/etc/beowulf/conf.d/nsswitch.conf – NSS config file for compute nodes


The Linux Name Service Switch (NSS) is configured by the /etc/nsswitch.conf file, which describes what sources the Name Service uses to resolve queries for each database category. For example, simple nsswitch.conf entries are:

passwd: files
group:  files
hosts:  files dns

A query for a user password uses the passwd database, which informs the Name Service to search the file /etc/passwd. A query for a group name uses the group database, searching /etc/group. A query for a host name uses the hosts database, first searching /etc/hosts, and then if that fails to find the name, then using /lib64/ to query the DNS server.

The Scyld ClusterWare beonss package enhances the Name Service to provide consistent naming across the cluster.

Installing the beonss package modifies the master’s /etc/nsswitch.conf, adding “beo” and “bproc” sources to various database categories. For example, for the hosts database, the “beo” source uses functionality in /lib64/, interpreting the /etc/beowulf/config file’s nodename and iprange values to translate the node name “n32” into that node’s IP address, and the “bproc” source uses /lib64/ to translate the node name “.32” into the same IP address result.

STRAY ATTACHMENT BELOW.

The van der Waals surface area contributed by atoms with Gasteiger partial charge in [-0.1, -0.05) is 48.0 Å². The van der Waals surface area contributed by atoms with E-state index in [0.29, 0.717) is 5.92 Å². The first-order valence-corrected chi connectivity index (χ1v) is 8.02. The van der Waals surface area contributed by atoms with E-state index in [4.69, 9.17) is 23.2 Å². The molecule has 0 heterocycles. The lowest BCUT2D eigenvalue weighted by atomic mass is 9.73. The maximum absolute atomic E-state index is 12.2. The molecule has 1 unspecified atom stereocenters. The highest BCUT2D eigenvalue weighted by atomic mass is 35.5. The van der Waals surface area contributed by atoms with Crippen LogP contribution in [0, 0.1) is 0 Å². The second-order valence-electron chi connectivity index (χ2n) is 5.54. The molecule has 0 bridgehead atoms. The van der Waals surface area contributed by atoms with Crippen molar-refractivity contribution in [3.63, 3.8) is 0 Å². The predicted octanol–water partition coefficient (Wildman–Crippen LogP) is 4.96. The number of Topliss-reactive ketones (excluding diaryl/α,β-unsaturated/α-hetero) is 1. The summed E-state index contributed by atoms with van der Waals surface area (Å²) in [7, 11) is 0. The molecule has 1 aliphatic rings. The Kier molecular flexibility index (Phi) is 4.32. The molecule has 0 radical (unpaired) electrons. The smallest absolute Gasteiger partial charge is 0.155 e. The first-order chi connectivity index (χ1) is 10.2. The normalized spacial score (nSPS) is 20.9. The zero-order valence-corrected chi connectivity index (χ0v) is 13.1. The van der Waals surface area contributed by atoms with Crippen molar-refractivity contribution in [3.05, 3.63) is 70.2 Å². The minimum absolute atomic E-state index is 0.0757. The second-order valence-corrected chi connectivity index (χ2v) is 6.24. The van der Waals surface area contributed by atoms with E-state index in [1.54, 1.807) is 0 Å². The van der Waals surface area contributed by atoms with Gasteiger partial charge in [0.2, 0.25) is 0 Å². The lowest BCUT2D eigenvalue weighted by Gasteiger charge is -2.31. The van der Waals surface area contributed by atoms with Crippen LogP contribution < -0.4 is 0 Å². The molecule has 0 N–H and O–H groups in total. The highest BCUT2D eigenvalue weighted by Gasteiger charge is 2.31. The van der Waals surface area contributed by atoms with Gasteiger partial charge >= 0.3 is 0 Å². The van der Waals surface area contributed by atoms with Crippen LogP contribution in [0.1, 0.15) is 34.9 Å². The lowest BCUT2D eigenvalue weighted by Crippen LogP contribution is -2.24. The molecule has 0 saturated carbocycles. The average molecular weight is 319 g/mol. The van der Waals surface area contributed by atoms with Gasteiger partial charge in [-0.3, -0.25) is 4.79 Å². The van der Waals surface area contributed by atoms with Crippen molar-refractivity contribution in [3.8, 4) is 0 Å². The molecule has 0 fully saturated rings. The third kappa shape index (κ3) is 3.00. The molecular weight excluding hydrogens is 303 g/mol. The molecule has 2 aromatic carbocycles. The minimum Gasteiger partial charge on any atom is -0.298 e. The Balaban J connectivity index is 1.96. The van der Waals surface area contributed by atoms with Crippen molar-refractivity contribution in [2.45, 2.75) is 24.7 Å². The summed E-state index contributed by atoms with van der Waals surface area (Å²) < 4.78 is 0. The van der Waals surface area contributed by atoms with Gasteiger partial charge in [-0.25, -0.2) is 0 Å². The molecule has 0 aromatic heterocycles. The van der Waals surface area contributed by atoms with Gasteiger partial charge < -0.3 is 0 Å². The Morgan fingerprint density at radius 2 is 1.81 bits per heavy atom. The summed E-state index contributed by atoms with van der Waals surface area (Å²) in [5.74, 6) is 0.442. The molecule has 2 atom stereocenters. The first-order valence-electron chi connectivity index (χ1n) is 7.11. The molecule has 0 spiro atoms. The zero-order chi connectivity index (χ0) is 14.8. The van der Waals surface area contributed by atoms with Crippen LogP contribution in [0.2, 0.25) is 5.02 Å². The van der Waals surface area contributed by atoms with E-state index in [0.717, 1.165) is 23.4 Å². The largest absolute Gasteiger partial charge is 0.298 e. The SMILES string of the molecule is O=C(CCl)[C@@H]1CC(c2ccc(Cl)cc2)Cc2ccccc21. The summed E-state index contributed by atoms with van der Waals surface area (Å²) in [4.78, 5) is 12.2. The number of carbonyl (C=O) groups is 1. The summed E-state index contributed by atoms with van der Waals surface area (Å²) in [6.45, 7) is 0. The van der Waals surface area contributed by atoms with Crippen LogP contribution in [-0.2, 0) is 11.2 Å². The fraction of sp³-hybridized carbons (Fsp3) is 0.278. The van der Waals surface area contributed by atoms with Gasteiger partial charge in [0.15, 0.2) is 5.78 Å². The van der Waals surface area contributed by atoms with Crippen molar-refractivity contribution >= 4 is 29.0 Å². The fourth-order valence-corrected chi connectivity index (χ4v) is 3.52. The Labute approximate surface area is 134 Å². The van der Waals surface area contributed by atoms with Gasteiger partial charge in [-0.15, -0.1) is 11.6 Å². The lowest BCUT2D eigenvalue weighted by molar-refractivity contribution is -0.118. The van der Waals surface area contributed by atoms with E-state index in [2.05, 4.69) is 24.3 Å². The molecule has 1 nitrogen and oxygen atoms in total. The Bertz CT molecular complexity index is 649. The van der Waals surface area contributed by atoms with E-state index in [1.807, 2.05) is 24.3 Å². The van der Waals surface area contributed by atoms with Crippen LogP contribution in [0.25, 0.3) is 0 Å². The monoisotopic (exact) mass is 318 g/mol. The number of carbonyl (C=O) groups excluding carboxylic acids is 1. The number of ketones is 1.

/etc/beowulf/conf.d/nsswitch.conf is copied to each booting compute node and installed there as /etc/nsswitch.conf. A file with a numeric suffix, e.g., /etc/beowulf/conf.d/nsswitch.conf.32, specifies an alternative node-specific file, in this case copied to node n32 at boot time.

The /etc/nsswitch.conf on compute nodes understands the same “bproc” source, plus an additional “kickback” source for various database categories, using functionality in /lib64/ to further query the master node for name resolution, assuming that the /etc/beowulf/init.d/03kickbackproxyd is enabled on the master node.

For example, suppose the compute node’s nsswitch.conf includes:

passwd: files kickback
group:  files kickback
hosts:  files bproc kickback

The addition of a new user and group on the master node amends the master’s /etc/passwd and /etc/group files, although that does not affect those files on the already-booted compute nodes. When a compute node client subsequently asks for that new user name’s password, the compute node’s Name Service fails when searching the passwd “files” source, then the “kickback” functionality queries the master node for the name, which successfully replies with the new user’s password information.

See Also

nss(5), nsswitch.conf(5), services(5), beowulf-config(5), getent(1), getpwent(3), gethostbyname(3), getservent(3), getnetent(3)